by BETTER FARMING STAFF
The self-styled Pigeon King was adamant.
At the beginning of Arlan Galbraith’s Ontario Court of Justice appearance in Kitchener today, Justice Gary Hearn asked the former pigeon breeder three times if he was certain that he wished to represent himself in the complex criminal proceedings against him.
Each time Galbraith, who has been charged with fraud over $5,000 as well as three offenses under the Bankruptcy Act, maintained that certainty.
The founder of the now-defunct Pigeon King International, a business which sold high priced pigeon breeding pairs to farmers and bought back their offspring, fired his lawyer in February. Given three weeks to think about it at that time, Galbraith reiterated his wish to be his own counsel at a court appearance Mar. 19.
Today Justice Hearn referred Galbraith to a document specific to self-representation “on the Ontario Court of Justice Internet site.” The Justice was “trying to stress this is a very serious matter. It is not in your best interest to be representing yourself.”
At the end of today’s appearance, the Justice made it clear to Galbraith that acting on his own behalf would not be easy and warned the defendant that if he wanted to get a lawyer he should do it soon.
Galbraith was charged with fraud in December, 2010. Today the date was set for a preliminary hearing to take place in Kitchener Courtroom 103 on the weeks of Nov. 5 to 9, 19 to 23 and 26 to 30. Melissa Ernewein, assistant crown attorney, told the Justice that the Crown’s office anticipated the preliminary hearing would take six weeks in total, and wanted the first part of the hearing to take three weeks, followed by a six week break and then another three weeks. (Lynn Robinson, the assistant crown attorney who has been handling the case was unavailable today).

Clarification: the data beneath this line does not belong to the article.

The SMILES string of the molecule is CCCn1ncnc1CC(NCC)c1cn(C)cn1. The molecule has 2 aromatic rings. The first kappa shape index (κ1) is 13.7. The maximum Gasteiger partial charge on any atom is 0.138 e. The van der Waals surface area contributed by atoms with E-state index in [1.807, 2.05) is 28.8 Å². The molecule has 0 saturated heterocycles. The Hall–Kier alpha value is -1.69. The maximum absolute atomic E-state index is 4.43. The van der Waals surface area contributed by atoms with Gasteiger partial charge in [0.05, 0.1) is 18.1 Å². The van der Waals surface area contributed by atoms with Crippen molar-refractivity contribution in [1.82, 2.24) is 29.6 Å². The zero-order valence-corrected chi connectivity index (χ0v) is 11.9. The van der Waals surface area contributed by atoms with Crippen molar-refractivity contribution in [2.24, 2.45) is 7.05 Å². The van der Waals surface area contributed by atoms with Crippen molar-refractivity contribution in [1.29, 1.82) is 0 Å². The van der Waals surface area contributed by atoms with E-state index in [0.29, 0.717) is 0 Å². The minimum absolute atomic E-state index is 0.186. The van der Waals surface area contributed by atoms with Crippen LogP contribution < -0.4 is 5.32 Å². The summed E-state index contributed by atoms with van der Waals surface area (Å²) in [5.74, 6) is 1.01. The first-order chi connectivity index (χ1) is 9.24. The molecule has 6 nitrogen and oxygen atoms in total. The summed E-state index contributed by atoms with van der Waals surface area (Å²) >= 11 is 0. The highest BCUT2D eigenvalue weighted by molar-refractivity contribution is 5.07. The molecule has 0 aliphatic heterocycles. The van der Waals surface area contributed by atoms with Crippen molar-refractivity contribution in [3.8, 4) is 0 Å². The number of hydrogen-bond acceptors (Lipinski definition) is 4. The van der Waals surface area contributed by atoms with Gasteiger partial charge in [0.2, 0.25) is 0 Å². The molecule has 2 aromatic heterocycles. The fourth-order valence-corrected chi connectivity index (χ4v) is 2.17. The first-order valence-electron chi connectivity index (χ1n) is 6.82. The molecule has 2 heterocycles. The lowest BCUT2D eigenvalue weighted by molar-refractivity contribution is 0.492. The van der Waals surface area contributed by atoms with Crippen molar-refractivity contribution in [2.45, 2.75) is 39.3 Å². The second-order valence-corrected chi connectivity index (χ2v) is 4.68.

The Crown intends to call four witnesses, Ernewein said. Galbraith said he intended to call “15 or 16 witnesses” and that the names had been provided to Robinson after the March court appearance.
Galbraith complained that the Crown had agreed at that time to notify those 16 witnesses on his behalf.
Craig Perry, a local defense lawyer who was in the courtroom for another case, interceded on Galbraith’s behalf. Describing himself as a “friend of the court,” Perry said the Crown “would usually assist” when a defendant was located in a remote area. Galbraith lives north of Cochrane, Ontario, a seven hour drive from Kitchener. Ernewein said she would consult with Robinson.
Galbraith told the Justice he was “not in a position to assess” if enough time was allowed for all of his witnesses to be heard.
Galbraith also told the Justice that he was unable “to interview witnesses, to approach witnesses or instruct them,” because of restrictive bail conditions. (The conditions of Galbraith’s bail are subject to a publication ban.)
“I guess that is a problem you are going to have to address, given that you are your own counsel,” Justice Hearn replied. “I am not going to vary the bail,” adding “the Crown is not going to agree to a variation.”
Galbraith handed his company, Pigeon King International, to a bankruptcy trustee in June, 2008 and creditors petitioned him into personal bankruptcy in 2009. After a lengthy investigation, RCMP and Waterloo Regional Police laid charges against Galbraith in December, 2010.
Galbraith showed up in court today in a dark suit, dark shirt and a wide white tie. BF